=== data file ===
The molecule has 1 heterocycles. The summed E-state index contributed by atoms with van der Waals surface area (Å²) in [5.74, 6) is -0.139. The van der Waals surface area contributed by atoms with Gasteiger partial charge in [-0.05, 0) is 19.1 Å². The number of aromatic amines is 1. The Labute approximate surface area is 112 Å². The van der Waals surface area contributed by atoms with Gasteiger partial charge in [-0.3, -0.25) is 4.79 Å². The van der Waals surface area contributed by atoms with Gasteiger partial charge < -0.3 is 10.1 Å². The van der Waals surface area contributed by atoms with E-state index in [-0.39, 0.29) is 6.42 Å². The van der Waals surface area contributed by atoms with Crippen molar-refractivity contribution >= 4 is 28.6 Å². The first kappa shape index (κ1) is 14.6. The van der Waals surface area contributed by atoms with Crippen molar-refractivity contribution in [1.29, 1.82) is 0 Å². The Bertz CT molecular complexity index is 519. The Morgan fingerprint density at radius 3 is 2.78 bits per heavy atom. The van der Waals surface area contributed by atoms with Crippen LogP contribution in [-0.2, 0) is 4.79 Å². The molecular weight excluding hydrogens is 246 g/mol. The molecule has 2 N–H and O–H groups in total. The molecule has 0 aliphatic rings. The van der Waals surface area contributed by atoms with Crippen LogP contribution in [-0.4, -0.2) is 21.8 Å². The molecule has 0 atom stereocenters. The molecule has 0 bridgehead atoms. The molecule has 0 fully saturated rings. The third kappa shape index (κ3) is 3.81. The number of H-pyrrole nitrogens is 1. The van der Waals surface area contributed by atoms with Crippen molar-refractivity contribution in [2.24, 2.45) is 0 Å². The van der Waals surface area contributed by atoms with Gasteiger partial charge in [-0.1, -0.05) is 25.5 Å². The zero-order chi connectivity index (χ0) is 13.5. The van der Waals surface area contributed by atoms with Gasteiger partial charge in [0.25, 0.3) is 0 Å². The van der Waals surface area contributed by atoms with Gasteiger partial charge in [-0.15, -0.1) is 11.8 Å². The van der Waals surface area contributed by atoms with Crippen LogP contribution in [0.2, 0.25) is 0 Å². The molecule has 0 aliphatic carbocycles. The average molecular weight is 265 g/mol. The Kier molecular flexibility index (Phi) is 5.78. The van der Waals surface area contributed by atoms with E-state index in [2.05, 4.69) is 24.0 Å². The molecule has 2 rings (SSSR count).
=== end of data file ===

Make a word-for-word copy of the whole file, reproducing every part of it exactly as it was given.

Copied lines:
The molecule has 1 heterocycles. The summed E-state index contributed by atoms with van der Waals surface area (Å²) in [5.74, 6) is -0.139. The van der Waals surface area contributed by atoms with Gasteiger partial charge in [-0.05, 0) is 19.1 Å². The number of aromatic amines is 1. The Labute approximate surface area is 112 Å². The van der Waals surface area contributed by atoms with Gasteiger partial charge in [-0.3, -0.25) is 4.79 Å². The van der Waals surface area contributed by atoms with Gasteiger partial charge < -0.3 is 10.1 Å². The van der Waals surface area contributed by atoms with E-state index in [-0.39, 0.29) is 6.42 Å². The van der Waals surface area contributed by atoms with Crippen molar-refractivity contribution >= 4 is 28.6 Å². The first kappa shape index (κ1) is 14.6. The van der Waals surface area contributed by atoms with Crippen molar-refractivity contribution in [1.29, 1.82) is 0 Å². The Bertz CT molecular complexity index is 519. The Morgan fingerprint density at radius 3 is 2.78 bits per heavy atom. The van der Waals surface area contributed by atoms with Crippen LogP contribution in [-0.2, 0) is 4.79 Å². The molecular weight excluding hydrogens is 246 g/mol. The molecule has 2 N–H and O–H groups in total. The molecule has 0 aliphatic rings. The van der Waals surface area contributed by atoms with Crippen LogP contribution in [-0.4, -0.2) is 21.8 Å². The molecule has 0 atom stereocenters. The molecule has 0 bridgehead atoms. The molecule has 0 fully saturated rings. The third kappa shape index (κ3) is 3.81. The number of H-pyrrole nitrogens is 1. The van der Waals surface area contributed by atoms with Crippen molar-refractivity contribution in [2.24, 2.45) is 0 Å². The van der Waals surface area contributed by atoms with Gasteiger partial charge in [-0.1, -0.05) is 25.5 Å². The zero-order chi connectivity index (χ0) is 13.5. The van der Waals surface area contributed by atoms with Gasteiger partial charge in [0.25, 0.3) is 0 Å². The van der Waals surface area contributed by atoms with Gasteiger partial charge in [-0.15, -0.1) is 11.8 Å². The van der Waals surface area contributed by atoms with Crippen LogP contribution in [0.2, 0.25) is 0 Å². The molecule has 0 aliphatic carbocycles. The average molecular weight is 265 g/mol. The Kier molecular flexibility index (Phi) is 5.78. The van der Waals surface area contributed by atoms with E-state index in [2.05, 4.69) is 24.0 Å². The molecule has 2 rings (SSSR count).